Late 16th century antique world map by de Bry showing the outbound and return routes of Cornelis De Houtman’s pioneering voyage to the East Indies between April 1595 and August 1597 that was published in Part III of the 1599 German edition and the 1601 Latin edition of Theodore De Bry’s Petit Voyages. The map covers the whole route from Amsterdam and includes the southern part of England, the coastline of Europe from the Low Countries to Spain, the whole of Southeast Asia including the Indonesian archipelago as far north as the north coast of New Guinea, with Terra Australis Incognita containing the usual array of islands and places (Beach, Maleteur and Loach) derived from Marco Polo’s travels. The map also shows a small portion of the coast of Brazil, the most westerly point of the journey to the east where the sailing ships picked up the strong westerly winds for the journey across the Atlantic and Indian Oceans.
Full Title: ‘DESCRIPTIO HYDROGRAPHICA accommodate ad Battavorum navagatione in Javam infulam Indie Orien: talis. Laetam ad quam poftridie Calendis Aprilis ann 1595 ex Hollan dia folverunt et ex qua domum redierunt Idus Augufti anno 1597 Horum extus, reditusq’ via his notis demonftratur De hac navi gatrone extat defcriptio loctu perquam admiranda’.
The Dutch Pioneering Voyage to the East Indies
The last decade of the 16th century heralded the emergence of the Dutch as the colonial power that was to supersede Portugal as the premier trading nation in Asia and establish a tyrannical hold on the East Indian Islands and the trade therefrom for the next 350 years. Dutch navigators, already familiar with the waters of the North Sea and the Baltic, probed vainly for a northern route to the Far East that would circumvent the Spanish and Portuguese fleets patrolling their trade routes, but the passage could not be found.
In desperation, the Dutch decided to fight their way to the Spice Islands and Southeast Asia by way of the coast of Africa and the Cape of Good Hope. This period of Dutch dominance, begun with the exploratory voyages of Cornelius de Houtman to Bantam, a northwestern port in Java.
In 1592 Cornelis de Houtman was sent by Amsterdam merchants to Lisbon for four years to discover as much information on the Spice Islands as he could. When he returned to the Netherlands he brought with him precious information about the seas and lands of the East, and details about the strengths and weaknesses of the Portuguese. De Houtman determined that Bantam (Banten) provided the best opportunity to buy spices.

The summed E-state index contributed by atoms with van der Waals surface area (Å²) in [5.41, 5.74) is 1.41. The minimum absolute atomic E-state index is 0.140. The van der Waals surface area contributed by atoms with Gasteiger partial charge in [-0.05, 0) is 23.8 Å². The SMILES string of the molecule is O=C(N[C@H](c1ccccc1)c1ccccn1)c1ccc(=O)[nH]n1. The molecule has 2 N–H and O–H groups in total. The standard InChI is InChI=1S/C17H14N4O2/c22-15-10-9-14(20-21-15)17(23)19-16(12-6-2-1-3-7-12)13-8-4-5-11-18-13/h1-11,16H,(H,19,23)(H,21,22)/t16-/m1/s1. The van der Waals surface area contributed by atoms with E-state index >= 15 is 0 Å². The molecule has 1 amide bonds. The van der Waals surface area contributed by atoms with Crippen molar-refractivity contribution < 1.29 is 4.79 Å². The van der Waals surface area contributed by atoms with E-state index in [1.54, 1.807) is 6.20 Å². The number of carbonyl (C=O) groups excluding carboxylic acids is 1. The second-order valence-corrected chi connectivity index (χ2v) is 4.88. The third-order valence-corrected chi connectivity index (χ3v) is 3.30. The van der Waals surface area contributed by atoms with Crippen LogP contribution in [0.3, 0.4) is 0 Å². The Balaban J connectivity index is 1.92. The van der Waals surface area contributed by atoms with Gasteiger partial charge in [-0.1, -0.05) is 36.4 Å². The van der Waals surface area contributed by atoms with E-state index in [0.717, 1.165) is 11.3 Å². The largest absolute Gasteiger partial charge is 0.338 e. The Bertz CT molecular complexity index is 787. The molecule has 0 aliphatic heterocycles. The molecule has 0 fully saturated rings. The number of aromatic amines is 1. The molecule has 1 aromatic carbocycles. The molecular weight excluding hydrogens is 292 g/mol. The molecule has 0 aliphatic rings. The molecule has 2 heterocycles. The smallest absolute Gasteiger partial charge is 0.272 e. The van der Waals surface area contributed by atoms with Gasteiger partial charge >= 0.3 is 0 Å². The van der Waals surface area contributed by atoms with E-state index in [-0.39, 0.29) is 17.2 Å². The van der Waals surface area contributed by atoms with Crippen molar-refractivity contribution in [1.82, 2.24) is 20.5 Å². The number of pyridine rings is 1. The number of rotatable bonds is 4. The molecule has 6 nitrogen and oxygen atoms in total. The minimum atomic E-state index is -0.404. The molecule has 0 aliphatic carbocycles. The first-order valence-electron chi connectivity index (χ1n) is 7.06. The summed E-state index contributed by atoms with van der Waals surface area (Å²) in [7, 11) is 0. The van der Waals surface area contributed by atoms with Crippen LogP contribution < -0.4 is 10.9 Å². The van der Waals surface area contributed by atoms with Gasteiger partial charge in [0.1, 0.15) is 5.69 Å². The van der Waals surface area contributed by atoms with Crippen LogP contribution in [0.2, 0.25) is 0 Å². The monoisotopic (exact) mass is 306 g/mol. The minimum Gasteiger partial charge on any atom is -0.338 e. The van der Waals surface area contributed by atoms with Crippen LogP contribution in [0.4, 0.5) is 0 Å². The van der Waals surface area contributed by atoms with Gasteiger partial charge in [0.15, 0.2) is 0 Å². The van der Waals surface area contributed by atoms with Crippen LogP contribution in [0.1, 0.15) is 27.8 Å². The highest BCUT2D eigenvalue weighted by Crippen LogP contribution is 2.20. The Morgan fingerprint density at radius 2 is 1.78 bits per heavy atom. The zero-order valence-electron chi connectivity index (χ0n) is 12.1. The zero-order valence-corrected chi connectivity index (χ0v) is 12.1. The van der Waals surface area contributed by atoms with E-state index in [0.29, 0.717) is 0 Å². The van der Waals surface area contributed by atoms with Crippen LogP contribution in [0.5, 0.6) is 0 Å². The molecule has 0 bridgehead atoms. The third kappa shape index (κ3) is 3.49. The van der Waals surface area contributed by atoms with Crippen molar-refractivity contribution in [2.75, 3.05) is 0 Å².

In 1594 the Dutch company ‘compagnie van Verre’ (meaning: the long-distance company) was founded, and on April 2, 1595 four ships with on board 249 man left Amsterdam in search for the Spice Islands. The voyage was beset with trouble from the start, and scurvy broke out after only a few weeks, due to insufficient provisions. At Madagascar where they stopped briefly, seventy people had to be buried. On June 27, 1596 the ships finally arrived at Banten, Java. The information stolen from the Portuguese learned them to not pass through the Malacca Strait, which was controlled by the Portuguese, but through Sunda Strait between Java and Sumatra.
At Java De Houtman was introduced to the Sultan of Banten, who promptly entered into an optimistic treaty with the Dutch, writing “We are well content to have a permanent league of alliance and friendship with His Highness the Prince Maurice of Nassau, of the Netherlands and with you, gentlemen.” The local Portuguese traders became very conspicuous when De Houtman did not buy any black pepper, and wanted to wait on the next harvest. De Houtman was undiplomatic and insulting to the sultan, and was turned away for “rude behaviour”, without being able to buy spices at all.
The ships then sailed east to Madura, and were attacked by pirates along the way. In Madura, they were received peacefully, but De Houtman ordered his men to brutally attack the civilian population in revenge for the unrelated earlier piracy.
The ships then sailed for Bali, where they met with the island’s king in February 1597 and managed to obtain a few pots of pepper. At Bawean, an island north of East Java, one of the ships was purposely set on fire, and the crew divided over the other three ships. When the sailors had enough of the exhausting voyage, it was decided not to go to the Moluccas as planned, but return to Holland.
On their route back to Holland Portuguese ships prevented them from taking on water and supplies at St. Helena. Out of the 249 crew members that left two years earlier only 87 returned, too weak to moor their ships themselves. Though the trip was a humanitarian disaster and financially probably just broke even, it was a symbolic victory. Within five years, sixty-five more Dutch ships had sailed east to trade. Soon, the Dutch would fully take over the spice trade in and around the Indian Ocean.